Girls were flagged for reporting a lifetime history of bone-related diseases or medical conditions that may affect bone metabolism (e.g., daily steroid use, treated growth problem), or a condition that may inhibit participation in the intervention (e.g., Turner's syndrome, cerebral palsy). Twenty-three, fourteen and twelve girls were flagged accordingly at baseline, one-year and two-year follow-up visits, respectively. Analyses conducted without including data from these girls showed materially identical results and therefore are not presented.
Baseline and follow-up demographic and physiological variables among 30 Girl Scout troops (troop-level means) by treatment group (n = 15 control, n = 15 intervention)
Two-yr Intervention Effect
Girls' race (% white)
Family income (% > $90 k)
Parent's education (% = college degree)
Girls' age (years)
Breast Stage 1 (%)
Breast Stage 2 (%)
Breast Stage 3 (%)
Breast Stage 4 (%)
Breast Stage 5 (%)
Pubic Hair Stage 1 (%)
Pubic Hair Stage 2 (%)
Pubic Hair Stage 3 (%)
Pubic Hair Stage 4 (%)
Pubic Hair Stage 5 (%)
Menarcheal (% yes)
Body Size and Composition
Fat Mass (%)
Lean Mass (%)
Girls' average age was 10.5 years, 43% were categorized as Tanner stage 1 for breast development, and 1.4% were menarcheal. Calcium intake at baseline averaged 1265 mg/day. Average total energy expenditure in WBPA was 340 kcal/day and WBPA weighted MET score averaged 488, similar to the PACI scores for moderate-to-vigorous PA among 5th grade girls in a school-based nutrition and PA intervention. [24, 41] At baseline, control troop mean age was significantly higher than the intervention group mean (p < .05). However, the age differences were not clinically or practically meaningful.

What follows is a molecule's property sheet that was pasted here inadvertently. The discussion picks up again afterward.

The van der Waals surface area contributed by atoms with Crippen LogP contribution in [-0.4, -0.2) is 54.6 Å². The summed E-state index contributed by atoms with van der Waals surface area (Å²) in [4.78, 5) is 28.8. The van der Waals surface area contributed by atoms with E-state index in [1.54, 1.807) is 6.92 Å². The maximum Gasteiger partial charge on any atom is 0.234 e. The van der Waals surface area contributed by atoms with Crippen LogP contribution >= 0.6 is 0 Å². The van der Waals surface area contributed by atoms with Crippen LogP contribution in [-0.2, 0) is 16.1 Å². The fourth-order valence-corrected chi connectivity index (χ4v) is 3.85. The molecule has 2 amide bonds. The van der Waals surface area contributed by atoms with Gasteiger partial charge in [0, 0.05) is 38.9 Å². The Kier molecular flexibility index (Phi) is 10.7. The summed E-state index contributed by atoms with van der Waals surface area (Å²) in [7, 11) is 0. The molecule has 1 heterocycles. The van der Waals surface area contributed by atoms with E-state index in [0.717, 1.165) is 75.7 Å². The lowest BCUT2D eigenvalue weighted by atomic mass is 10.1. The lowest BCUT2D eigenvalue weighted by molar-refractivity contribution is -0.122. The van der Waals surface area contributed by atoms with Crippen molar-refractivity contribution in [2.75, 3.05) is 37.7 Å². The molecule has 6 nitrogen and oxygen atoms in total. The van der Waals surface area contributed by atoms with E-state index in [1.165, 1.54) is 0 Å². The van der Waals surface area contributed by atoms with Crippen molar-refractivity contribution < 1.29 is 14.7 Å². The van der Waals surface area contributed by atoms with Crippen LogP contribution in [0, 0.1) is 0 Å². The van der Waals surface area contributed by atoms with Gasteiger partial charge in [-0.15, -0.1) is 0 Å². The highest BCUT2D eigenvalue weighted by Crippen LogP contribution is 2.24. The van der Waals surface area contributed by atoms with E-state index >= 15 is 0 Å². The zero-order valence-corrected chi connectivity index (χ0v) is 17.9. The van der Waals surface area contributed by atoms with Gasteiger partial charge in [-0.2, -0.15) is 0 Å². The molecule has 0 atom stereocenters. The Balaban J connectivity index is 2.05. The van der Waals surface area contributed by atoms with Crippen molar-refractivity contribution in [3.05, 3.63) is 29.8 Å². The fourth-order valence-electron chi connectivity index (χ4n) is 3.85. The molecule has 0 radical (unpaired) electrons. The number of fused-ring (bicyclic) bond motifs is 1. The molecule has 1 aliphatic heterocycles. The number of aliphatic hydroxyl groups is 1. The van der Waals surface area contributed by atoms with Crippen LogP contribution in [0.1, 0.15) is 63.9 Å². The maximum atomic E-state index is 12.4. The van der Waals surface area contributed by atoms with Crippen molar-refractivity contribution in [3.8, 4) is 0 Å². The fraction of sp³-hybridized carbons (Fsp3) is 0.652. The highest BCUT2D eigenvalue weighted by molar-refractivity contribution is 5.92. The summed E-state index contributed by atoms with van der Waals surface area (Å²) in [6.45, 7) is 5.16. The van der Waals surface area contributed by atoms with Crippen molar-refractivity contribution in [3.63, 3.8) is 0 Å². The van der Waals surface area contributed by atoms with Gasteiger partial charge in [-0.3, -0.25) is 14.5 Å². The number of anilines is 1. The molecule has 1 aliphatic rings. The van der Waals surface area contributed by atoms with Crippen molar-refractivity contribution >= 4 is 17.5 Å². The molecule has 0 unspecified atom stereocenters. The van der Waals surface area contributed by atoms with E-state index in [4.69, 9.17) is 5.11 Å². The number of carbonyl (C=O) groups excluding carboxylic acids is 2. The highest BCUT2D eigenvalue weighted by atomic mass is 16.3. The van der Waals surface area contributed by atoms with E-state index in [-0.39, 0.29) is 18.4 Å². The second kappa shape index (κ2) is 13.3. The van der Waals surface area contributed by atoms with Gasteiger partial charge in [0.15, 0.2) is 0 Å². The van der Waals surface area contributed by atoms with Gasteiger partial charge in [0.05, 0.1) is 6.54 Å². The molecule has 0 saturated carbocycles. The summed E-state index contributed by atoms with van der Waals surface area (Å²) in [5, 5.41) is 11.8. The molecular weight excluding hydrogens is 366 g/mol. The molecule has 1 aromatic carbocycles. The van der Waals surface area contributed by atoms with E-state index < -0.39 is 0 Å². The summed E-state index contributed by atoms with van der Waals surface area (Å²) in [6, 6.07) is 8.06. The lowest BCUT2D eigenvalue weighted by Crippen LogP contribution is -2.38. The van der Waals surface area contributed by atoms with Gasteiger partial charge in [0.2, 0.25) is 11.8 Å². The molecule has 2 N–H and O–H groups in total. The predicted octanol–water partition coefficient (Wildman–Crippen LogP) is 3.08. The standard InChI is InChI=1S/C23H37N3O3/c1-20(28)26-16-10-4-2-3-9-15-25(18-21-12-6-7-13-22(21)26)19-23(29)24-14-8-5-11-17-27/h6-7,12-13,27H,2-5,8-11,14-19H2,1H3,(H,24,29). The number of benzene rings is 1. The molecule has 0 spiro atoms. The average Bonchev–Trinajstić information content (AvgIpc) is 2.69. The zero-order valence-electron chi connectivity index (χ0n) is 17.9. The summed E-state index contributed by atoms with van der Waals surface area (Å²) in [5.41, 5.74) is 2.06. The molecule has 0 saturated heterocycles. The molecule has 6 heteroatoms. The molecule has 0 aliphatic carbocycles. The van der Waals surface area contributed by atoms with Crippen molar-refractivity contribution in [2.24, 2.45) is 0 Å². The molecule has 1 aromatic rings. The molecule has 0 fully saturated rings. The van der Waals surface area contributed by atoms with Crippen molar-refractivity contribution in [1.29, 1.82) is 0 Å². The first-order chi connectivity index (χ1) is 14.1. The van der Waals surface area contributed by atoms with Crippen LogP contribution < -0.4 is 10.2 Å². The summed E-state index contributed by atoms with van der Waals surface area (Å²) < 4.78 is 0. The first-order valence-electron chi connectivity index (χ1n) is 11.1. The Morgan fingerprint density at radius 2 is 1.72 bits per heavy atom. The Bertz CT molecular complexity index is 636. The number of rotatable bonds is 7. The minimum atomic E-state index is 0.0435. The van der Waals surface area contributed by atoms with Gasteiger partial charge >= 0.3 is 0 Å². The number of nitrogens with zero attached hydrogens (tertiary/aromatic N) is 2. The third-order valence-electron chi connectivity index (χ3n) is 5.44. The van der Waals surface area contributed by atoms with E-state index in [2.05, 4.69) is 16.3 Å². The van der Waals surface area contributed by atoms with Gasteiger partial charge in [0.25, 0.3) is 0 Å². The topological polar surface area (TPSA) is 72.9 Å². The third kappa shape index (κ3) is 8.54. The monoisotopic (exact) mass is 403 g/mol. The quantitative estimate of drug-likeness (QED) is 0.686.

Process evaluation for CAL-Girls intervention troops (n = 15)
Logged in at least once (%)
Logged in more than once (%)*
Posted at least one message on bulletin board (%)
Number of website hits
Number of quizzes completed
Number of Puzzled Patty activities completed
Camp attendance (%)
Proportion of troop attending meetings (%)
Proportion of troop completing home activities (%)
Troop activities completed (%)
Leaders followed guide all or most of time (%)
Leaders encouraged girls to continue behaviors outside of troop (%)
Effects of the Intervention on Bone Mass Gains
Baseline and follow-up dietary, physical activity, and bone variables among 30 Girl Scout troops (troop-level means) by treatment group (n = 15 control, n = 15 intervention)
Two-year Intervention Effect
Weight-bearing PA score@
Bone Mineral Area (BA)
Total body (cm2)
Total hip (cm2)
Spine (L1-4) (cm2)
Femoral neck (cm2)
1/3 distal radius (cm2)
Bone Mineral Content (BMC)
Total body (g)
Total hip (g)
Spine (L1-4) (g)
Femoral neck (g)
1/3 distal radius (g)
Bone Mineral Density (BMD)
Total body (g/cm2)
Total hip (g/cm2)
Spine (L1-4) (g/cm2)
Femoral neck (g/cm2)
1/3 distal radius (g/cm2)
Effects of the Intervention on WBPA and Dietary CA Intake
Table 4 shows adjusted changes in WBPA and dietary CA intake by treatment group. Overall, girls increased their CA intake and their WBPA over the two-year intervention. No significant treatment-related differences in change in WBPA were observed. Increases in dietary CA were significantly greater among intervention troops compared to control troops over the two-year period. However, both intervention and control troops remained at or near recommended CA levels throughout the study period.
The results of the present study showed that a community-based behavioral intervention to increase dietary CA intake and WBPA among 9–11 year old girls enrolled in the Girl Scouts program was not effective in increasing bone mass gains, or frequency of WBPA, over a two-year period. Significant increases in dietary CA intake were observed as a result of the intervention. However, all troops were close to recommended dietary CA levels throughout the study period. These null results were observed despite the documented high levels of troop intervention implementation and participation. Nevertheless, these results provide data that may be useful in designing future dietary and PA behavioral interventions that target youth in a community setting.